A hedge fund start-up--and there were thousands of them back in the '80s and '90s, as many as 8,000 at one time--usually bought a basic package from a prime broker. The core services in the package included global custody (clearing, custody and asset servicing; no problem, all plain vanilla); securities lending (especially for what's called "naked short sales," which is illegal); financing (facilitating the crazy extreme leverage at hedge funds, sometimes as high as 40-to-1); customized technology (providing hedge funds with reporting necessary to value positions and risk; this is where things started to get funky); and operational support (prime brokers became the hedge fund's primary operations contact with all other members of the broker-dealer community, and oh, did this invite abuse).
It is easy to see how young hedge funds became so dependent on prime brokers. Prime brokers served as incubators for hedge fund hatchlings that were proliferating like so many baby chicks at a Tyson chicken farm.
In addition to all the above services, prime brokers also provided what is quaintly called "value-added" services in the hedge fund industry, including capital introduction (introductions to the prime broker's institutional clients and other possible investors, a blatant conflict of interest but nobody in Congress cared); office space leasing and services (read: free or discounted office space, replete with staff and support--a bribe for business? you bet); risk management advisory services (prime brokers advising hedge funds on the very same junk bonds they secretly wanted to dump on them); and something ambiguously called "consulting services" (often focused on how hedge funds could circumvent established regulatory requirements, usually by domiciling operations beyond the jurisdiction of U.S. law).
It got worse after 2000.
Introduce swaps and derivatives into the mix. Yeah, baby. Things suddenly got really interesting. Preserving the integrity of the balance sheet at hedge funds got thrown out the window as swaps and derivatives grew, including the exponential growth of something called "synthetic positions."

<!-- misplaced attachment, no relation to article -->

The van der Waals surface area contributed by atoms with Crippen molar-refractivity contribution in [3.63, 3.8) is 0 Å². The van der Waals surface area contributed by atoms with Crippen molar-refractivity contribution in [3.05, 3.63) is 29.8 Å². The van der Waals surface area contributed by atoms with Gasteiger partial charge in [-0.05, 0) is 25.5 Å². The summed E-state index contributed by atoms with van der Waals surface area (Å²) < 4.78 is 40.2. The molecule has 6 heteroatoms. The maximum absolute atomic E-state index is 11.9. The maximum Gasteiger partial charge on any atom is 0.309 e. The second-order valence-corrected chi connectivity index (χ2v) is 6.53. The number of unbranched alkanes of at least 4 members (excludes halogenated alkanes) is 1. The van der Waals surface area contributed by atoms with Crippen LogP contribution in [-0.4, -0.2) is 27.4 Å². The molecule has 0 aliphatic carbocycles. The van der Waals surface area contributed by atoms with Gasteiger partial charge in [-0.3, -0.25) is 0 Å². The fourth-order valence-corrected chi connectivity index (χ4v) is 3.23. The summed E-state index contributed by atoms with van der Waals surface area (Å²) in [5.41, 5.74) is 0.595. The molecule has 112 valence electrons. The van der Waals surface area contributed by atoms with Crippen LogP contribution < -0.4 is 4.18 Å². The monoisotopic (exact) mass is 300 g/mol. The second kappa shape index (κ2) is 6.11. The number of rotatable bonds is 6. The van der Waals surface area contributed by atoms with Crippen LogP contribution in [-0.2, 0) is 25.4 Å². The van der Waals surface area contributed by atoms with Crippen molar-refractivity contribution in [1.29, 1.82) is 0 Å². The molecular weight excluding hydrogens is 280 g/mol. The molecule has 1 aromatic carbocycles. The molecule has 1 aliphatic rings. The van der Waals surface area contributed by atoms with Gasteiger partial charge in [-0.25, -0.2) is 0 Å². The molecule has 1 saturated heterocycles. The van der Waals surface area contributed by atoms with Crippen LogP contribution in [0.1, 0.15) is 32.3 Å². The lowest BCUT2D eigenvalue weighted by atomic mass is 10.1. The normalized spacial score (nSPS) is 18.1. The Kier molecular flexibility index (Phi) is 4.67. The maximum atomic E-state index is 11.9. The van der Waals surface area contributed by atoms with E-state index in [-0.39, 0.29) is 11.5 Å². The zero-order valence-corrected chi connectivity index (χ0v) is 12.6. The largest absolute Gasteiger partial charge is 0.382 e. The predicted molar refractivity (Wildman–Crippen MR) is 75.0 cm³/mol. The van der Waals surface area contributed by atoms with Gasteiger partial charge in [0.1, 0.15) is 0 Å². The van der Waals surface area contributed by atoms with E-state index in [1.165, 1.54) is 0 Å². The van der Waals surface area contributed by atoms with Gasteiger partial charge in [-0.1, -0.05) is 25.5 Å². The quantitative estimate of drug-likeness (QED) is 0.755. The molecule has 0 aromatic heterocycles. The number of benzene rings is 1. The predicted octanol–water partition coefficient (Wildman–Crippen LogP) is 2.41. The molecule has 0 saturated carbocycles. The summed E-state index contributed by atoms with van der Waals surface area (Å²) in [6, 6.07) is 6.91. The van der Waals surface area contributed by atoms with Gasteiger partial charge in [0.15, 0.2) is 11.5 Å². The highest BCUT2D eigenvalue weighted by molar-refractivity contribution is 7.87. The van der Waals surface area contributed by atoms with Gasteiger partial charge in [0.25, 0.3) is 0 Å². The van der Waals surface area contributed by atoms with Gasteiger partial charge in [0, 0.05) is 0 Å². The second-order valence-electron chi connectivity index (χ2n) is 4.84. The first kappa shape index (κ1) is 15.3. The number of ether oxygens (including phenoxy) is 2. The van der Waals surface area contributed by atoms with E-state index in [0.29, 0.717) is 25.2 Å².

"Synthetic" means fake, bogus, fixed, fraudulent. It's that simple. Add to synthetic positions the liquidity of the first years of our decade as Alan Greenspan brought interest rates down to almost nothing, and you get the picture. In one year alone, from 2005 to 2006, the market for credit default swaps, just one product, grew from $12.4 trillion to $26 trillion.
Most markets are a zero-sum game, meaning there are an equal number of winners and losers. For every dollar someone makes, someone else loses a dollar. Prime brokers changed all that. Because prime brokers never lost.
Prime brokers acting as the hedge fund industry's only interface with the world (see "operational support," above) were able to create a shadow banking system where the counterparties to any hedge fund's trades were unknown, even to the hedge fund. Add to that opaqueness a lack of infrastructure where a lot of trades are unconfirmed or delayed, and there are the makings for greatest bank heist in history.
While the Federal Reserve Bank has since 1996 published reports on these obvious problems, it wasn't until September 2005 that the Fed addressed what was termed the "unspoken terror" of settlement issues among prime brokers.
Funny that it took two more years before Congress noticed. All it took to get their attention were last summer's subprime mess, the blow-up at Bear Stearns and a country plunged into a recession.
Dreamers and those with unique talents in obscure fields are the folks who built the shadow banking system. They are the prime brokers.
Like actors in a Werner Herzog movie, they inhabit a strange new world, one as big as the traditional banking system or bigger, but where there are no federally insured deposits and where shadow banks neither have nor want--or even need--access to short-term borrowing from the Fed or any other central bank during times of crisis. It's a world where no risk is too great, where collateral isn't necessary, where there are no capital requirements and where counterparties are never identified. Shadow banks are beyond the reach of law, are almost always found offshore and redefine the term "international crime organization." Indeed, because shadow banks always make money, they would even profit from the collapse of the global financial system. They might even cause it to happen.
Prime brokers have been the new masters, no question about it. But their primacy may finally be threatened.
"This bright new financial system--for all its talented participants, for all its rich rewards--has failed the test of the market place," said Paul Volker, former president of the Federal Reserve, during a speech I attended in April. "It adds up to a clarion call for reform."
Two months later, at a press conference where I was also present, Timothy Geithner, president of the Federal Reserve Bank of New York, answered that call.
"The structure of the financial system changed radically during the boom, with dramatic growth outside the traditional banking system," Geithner warned in his speech, adding that unregulated growth in opaque assets made the last crisis difficult to manage and could make a future crisis impossible to manage.
And two weeks before the FBI busted those two guys at Bear Stearns, U.S. Treasury Secretary Henry Paulson said the Federal Reserve should "be allowed to collect information from large complex financial institutions." He said, "Regulators should have a clear path toward figuring out how to intervene in a crisis and how to close a failed brokerage firm."
Sounds like Paulson is expecting more trouble. If this were a New Wave German film instead of the banal horror of real life, someone would figure out that it must be time to pull out the chickens.